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Turning Space Garbage Into Rocket Fuel

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Waste like food packaging and spacewalk diapers can turn into fuel for rockets or water for astronauts in the "Trash to Gas" reactor. Photo: Brendan Byrne

When it comes to space travel, especially deep space travel, packing light is key. Every pound of cargo requires precious fuel. So what if Mars-bound astronauts could convert the things around them, like the trash they make on the ship, into fuel?

Scientists at the Kennedy Space Center are trying to do just that. Anne Meier is a chemist working on in-situ resource utilization.  “When we’re on another planet, how do we use the resources that we already have, or the resources that we’re producing during a long duration mission such as waste?” she asks. “How do we convert those into commodities that will be useful for fuel, or water for a crew, or fuel that will take a crew back to Earth?”

Astronauts on the International Space Station pack up their trash into old cargo supply ships and burn them up into the atmosphere. But Mars-bound astronauts can’t do that. It would be considered inter-planetary littering, and there’s rules against that. Instead, Meier wants to squeeze resources out of the trash created during space travel.

“There’s a lot of useful things in that trash that we can repurpose into fuels and waters,” she says, “and that’s one of those things that we’ve looked into in the trash to gas project.”

Some of that trash includes food packets. Astronauts take individually packaged and dehydrated meals and snacks with them during space travel, which can accumulate a lot of waste.

“So you have some clear plastic here, some high density polymer here, aluminum, food waste,” she explains, holding up a packet of dehydrated shrimp cocktail. “All of these things from just food packaging are waste.” All of that packaging becomes trash.

NASA Chemist Anne Meiers and the “Trash to Gas” prototype. Photo: Brendan Byrne

That trash — along with other waste such as wash cloths, diapers used during space walks, even urine and feces — is fed into the trash to gas reactor. Meier says it looks like Wall-E from the Pixar movie. It’s a set of metallic cylinders about chest high.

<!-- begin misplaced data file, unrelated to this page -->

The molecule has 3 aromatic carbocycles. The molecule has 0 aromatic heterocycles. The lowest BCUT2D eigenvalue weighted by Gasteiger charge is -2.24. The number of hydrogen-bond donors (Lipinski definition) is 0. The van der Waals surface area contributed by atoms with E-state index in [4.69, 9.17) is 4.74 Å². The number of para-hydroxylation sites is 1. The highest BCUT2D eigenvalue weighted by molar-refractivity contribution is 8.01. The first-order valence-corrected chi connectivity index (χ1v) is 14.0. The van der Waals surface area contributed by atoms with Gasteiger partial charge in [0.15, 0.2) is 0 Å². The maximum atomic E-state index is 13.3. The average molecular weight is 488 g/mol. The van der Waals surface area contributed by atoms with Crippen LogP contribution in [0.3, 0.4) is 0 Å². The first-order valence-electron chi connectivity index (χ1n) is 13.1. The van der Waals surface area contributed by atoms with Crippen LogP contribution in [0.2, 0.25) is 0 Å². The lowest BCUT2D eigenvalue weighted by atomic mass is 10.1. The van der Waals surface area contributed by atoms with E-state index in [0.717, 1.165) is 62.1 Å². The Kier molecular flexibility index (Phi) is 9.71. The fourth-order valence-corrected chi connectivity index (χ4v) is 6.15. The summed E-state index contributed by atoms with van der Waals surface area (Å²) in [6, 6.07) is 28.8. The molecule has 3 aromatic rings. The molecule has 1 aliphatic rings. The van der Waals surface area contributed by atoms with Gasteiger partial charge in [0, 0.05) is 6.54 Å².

“Basically anything that can burn can go in here,” says NASA senior scientist Paul Hintze. “The process will sterilize the waste and produce gases that we can then recover useful commodities from.”

Carbon dioxide is expelled from the reactor. Using something called a Sabatier reaction, the carbon can then be turned into methane and water. Methane can be used as rocket fuel and the water can be filtered to drink. Using another reaction, the water can be split into hydrogen and oxygen. The oxygen can be used for life support or fuel.

Astronauts on the International Space Station already use a Sabatier reactor for life support. “We know that it operates pretty well in space,” says Meier. “It’s very reliable which makes it a technology important to focus on for a long duration mission to Mars.”

There are a few kinks to work out with the trash to gas reactor. Fire behaves differently in the absence of gravity. Here on Earth, a candle flame burns upward. In the absence of gravity, that candle would burn in a sphere, like a round ball. Dealing with the actual process of burning the trash is something the team is looking into. “We have to make sure that combustion process works the same in space as it does on the ground,” says Hintze.

There are hazards to burning trash, like the creation of toxic carbon monoxide. Hintze says there could be another olfactory consequence when it comes to not dealing with trash properly.

“If you don’t do this right, it will smell really bad too. So even if it’s not hazardous to an astronaut, it’s going to be unpleasant.

With the promise of fuel, and the threat of bad odors, Mars-bound astronauts will have every incentive to take out the trash.

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Brendan Byrne

About Brendan Byrne

Space Reporter and 'Are We There Yet?' Host

Brendan covers space news for WMFE, everything from rocket launches to the latest scientific discoveries in our universe. He hosts WMFE's weekly radio show and podcast "Are We There Yet?" which explores human space exploration. Brendan is a native Floridian, born and raised in Broward County. He moved to ... Read Full Bio »